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Updated 28 Sep 2020

Stand and command: The false-positive of leadership

Autocratic leadership is not only archaic but counterproductive to sustainable company growth because of regular employee drop-offs. Unhappy and unengaged employees directly influence the bottom line. 

Petra Laranjo , 23 March 2016  Share  0 comments  Print

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Did you know: 50% of employees who don’t feel valued by their boss plan to look for a new job next year. According to Harvard studies, the best leaders have the happiest, most engaged, and most committed employees.

We have all encountered the frustration of mediocre client service. The apathetic plodding along of disinterested employees is enough to make you froth at the mouth whilst desperately seeking an alternative someone who seems capable of at least addressing you with a hint of energy and fervour.

This brings me to the question – who’s at fault? The employee or employer - the business owner, manager or team leader? Look, sometimes you inherit a bad batch of detrimental learned behaviour and then it’s up to you, as a leader, to address the issue by either slogging through in the hope that you can inspire your team to move and improve or, at its worst, say your farewells.

Before we unpack some lessons in leadership, I’d like to introduce you to a person whom I greatly respect and admire for her leadership methods - so much so that I featured her in my book,‘Living On Purpose’– a business reference ‘tool kit’.  

Related: Leadership is not about you, but it’s all about you

Carol Hall is managing executive for Vodacom SA, Eastern Cape. She began her journey as a corporate sales consultant and since then, has won the regional BWASA Business of the Year Award and was a finalist inCEO Magazine’sSA’s Most Influential Woman in Business.  She also serves on the board of the Nelson Mandela Bay Business Chamber and the Eastern Cape Education Development Trust.

Carol’s belief is that one should lead by example and adds, “I’m a humble leader and really do care about my people - you’re only as good as your team.”

Based on her accolades and career trajectory, I think she may be onto something. Here are two lessons I’d like to highlight, based on Carol’s belief:

1. Be compassionate

Happy -employees

Autocratic leadership is an outdated notion and negatively affects your bottom-line - hardly a wise approach for business growth. Don’t be fooled by a false-positive of immediate increases in sales figures or any other deliverables. Are you employees driving sales out of fear for you or do they share a genuine passion for your vision?

The latter will yield continued and steady profits because employees will be vested in your success. The former – employee drop-offs, increased recruitment and training costs, low business morale, disconnected clients – you get the idea.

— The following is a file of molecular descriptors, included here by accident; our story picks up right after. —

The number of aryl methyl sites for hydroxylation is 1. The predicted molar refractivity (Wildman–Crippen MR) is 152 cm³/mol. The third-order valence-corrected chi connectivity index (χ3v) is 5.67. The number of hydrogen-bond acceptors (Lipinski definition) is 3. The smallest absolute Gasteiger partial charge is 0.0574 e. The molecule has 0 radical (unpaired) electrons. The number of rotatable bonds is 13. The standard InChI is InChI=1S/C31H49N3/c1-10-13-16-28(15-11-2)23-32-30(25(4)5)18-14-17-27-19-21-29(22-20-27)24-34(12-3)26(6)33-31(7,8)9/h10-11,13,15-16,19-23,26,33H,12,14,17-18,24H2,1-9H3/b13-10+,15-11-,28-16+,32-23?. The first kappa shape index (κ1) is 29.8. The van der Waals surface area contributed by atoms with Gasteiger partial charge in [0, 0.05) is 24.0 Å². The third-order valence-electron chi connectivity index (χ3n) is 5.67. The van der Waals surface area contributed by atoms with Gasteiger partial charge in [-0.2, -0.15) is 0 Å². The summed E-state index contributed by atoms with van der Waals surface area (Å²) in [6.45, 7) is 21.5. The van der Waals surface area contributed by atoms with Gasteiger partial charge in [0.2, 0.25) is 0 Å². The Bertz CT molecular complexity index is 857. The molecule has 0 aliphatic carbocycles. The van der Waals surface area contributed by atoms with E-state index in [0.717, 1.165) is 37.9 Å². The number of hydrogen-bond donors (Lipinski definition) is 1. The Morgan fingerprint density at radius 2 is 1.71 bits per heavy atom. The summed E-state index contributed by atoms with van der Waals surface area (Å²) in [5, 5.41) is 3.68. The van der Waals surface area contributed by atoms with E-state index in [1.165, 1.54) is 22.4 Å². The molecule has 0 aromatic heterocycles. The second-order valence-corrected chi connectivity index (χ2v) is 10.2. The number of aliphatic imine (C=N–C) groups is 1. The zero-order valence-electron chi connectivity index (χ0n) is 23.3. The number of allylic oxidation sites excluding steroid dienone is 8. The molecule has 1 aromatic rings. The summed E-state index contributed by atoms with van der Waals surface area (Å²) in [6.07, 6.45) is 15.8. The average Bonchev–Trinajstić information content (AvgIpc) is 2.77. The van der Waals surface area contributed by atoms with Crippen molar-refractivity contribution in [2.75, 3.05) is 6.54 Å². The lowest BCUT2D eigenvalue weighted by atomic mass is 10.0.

A great leader, with a clear purpose of growing his/her company, will understand the value of nurturing and investing in employee happiness. If you want your people to care about your customers, you need to start caring for your people. Consistency builds trust, respect and reliability. Your team will connect with you and trust you enough to work with as opposed to against you.    

2. Toughen up

Inevitably, things will go wrong but what’s important is that you realise that the buck stops with you. A true leader has the emotional intelligence and foresight to empower and uplift their team or, at the very least, the intellect to figure out how to go about inspiring their people to exceed expectations. What you don’t get to do sabotage them by pointing blame in their direction.

Related: Developing leadership ability

If you intend to be a leader of impact and influence, what are you doing to ensure that your team is purposefully and intently working on growing your company’s bottom line?

On that note, I’ll finish off with a compelling quote from American writer on business management practices, best known for In Search of Excellence, Tom Peters. He says, “Management is about arranging and telling. Leadership is about nurturing and enhancing.”

I hope that this article has reminded or encouraged you to look at your business growth through the growth of your employees. Your success depends on it. 

To order a copy of Petra’s book, ‘LIVING ON PURPOSE. THE KEY TO CHANGE YOUR LIFE AND IMPACT OTHERS’, visit or contact her on [email protected] / © 082 497 3347 

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About the author

Petra Laranjo

Petra Laranjo is a leading speaker and consultant in the personal branding, employee engagement and client relation management arenas. She has just completed her first book titled, ‘Living On Purpose: The Key to Change Your Life and Impact Others.’ Fourteen years of experience across corporate and entertainment industries have offered her a unique perspective in coaching the thousands of individuals in over 60 companies over the years. She has received various nominations including the FNB/ROCCI Business Woman of the Year.

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